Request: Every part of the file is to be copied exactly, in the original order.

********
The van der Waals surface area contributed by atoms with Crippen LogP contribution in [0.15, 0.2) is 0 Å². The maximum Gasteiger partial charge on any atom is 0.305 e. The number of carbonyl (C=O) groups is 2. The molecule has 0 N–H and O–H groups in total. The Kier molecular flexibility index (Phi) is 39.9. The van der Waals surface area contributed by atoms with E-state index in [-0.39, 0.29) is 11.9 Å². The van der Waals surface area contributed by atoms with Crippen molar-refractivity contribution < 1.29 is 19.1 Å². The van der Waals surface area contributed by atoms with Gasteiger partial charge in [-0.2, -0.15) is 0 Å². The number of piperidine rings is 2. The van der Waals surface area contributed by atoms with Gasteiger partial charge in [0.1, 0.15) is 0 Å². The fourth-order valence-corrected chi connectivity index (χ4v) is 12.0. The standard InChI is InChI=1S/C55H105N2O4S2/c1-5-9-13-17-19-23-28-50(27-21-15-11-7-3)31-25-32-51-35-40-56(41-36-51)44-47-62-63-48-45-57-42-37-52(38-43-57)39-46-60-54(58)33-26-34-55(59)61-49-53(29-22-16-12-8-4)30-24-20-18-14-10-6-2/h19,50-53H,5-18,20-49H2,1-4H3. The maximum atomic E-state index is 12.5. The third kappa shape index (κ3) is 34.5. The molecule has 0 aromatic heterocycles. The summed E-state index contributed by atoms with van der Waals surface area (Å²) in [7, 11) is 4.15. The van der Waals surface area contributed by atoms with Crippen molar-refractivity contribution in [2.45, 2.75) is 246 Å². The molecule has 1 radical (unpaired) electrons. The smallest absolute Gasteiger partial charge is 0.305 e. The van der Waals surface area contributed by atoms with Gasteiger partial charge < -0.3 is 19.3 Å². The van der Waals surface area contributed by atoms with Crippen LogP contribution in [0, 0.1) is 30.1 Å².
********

The van der Waals surface area contributed by atoms with Crippen LogP contribution in [0.15, 0.2) is 0 Å². The maximum Gasteiger partial charge on any atom is 0.305 e. The number of carbonyl (C=O) groups is 2. The molecule has 0 N–H and O–H groups in total. The Kier molecular flexibility index (Phi) is 39.9. The van der Waals surface area contributed by atoms with E-state index in [-0.39, 0.29) is 11.9 Å². The van der Waals surface area contributed by atoms with Crippen molar-refractivity contribution < 1.29 is 19.1 Å². The van der Waals surface area contributed by atoms with Gasteiger partial charge in [-0.2, -0.15) is 0 Å². The number of piperidine rings is 2. The van der Waals surface area contributed by atoms with Gasteiger partial charge in [0.1, 0.15) is 0 Å². The fourth-order valence-corrected chi connectivity index (χ4v) is 12.0. The standard InChI is InChI=1S/C55H105N2O4S2/c1-5-9-13-17-19-23-28-50(27-21-15-11-7-3)31-25-32-51-35-40-56(41-36-51)44-47-62-63-48-45-57-42-37-52(38-43-57)39-46-60-54(58)33-26-34-55(59)61-49-53(29-22-16-12-8-4)30-24-20-18-14-10-6-2/h19,50-53H,5-18,20-49H2,1-4H3. The maximum atomic E-state index is 12.5. The third kappa shape index (κ3) is 34.5. The molecule has 0 aromatic heterocycles. The summed E-state index contributed by atoms with van der Waals surface area (Å²) in [7, 11) is 4.15. The van der Waals surface area contributed by atoms with Crippen molar-refractivity contribution in [2.45, 2.75) is 246 Å². The molecule has 1 radical (unpaired) electrons. The smallest absolute Gasteiger partial charge is 0.305 e. The van der Waals surface area contributed by atoms with Gasteiger partial charge < -0.3 is 19.3 Å². The van der Waals surface area contributed by atoms with Crippen LogP contribution in [0, 0.1) is 30.1 Å².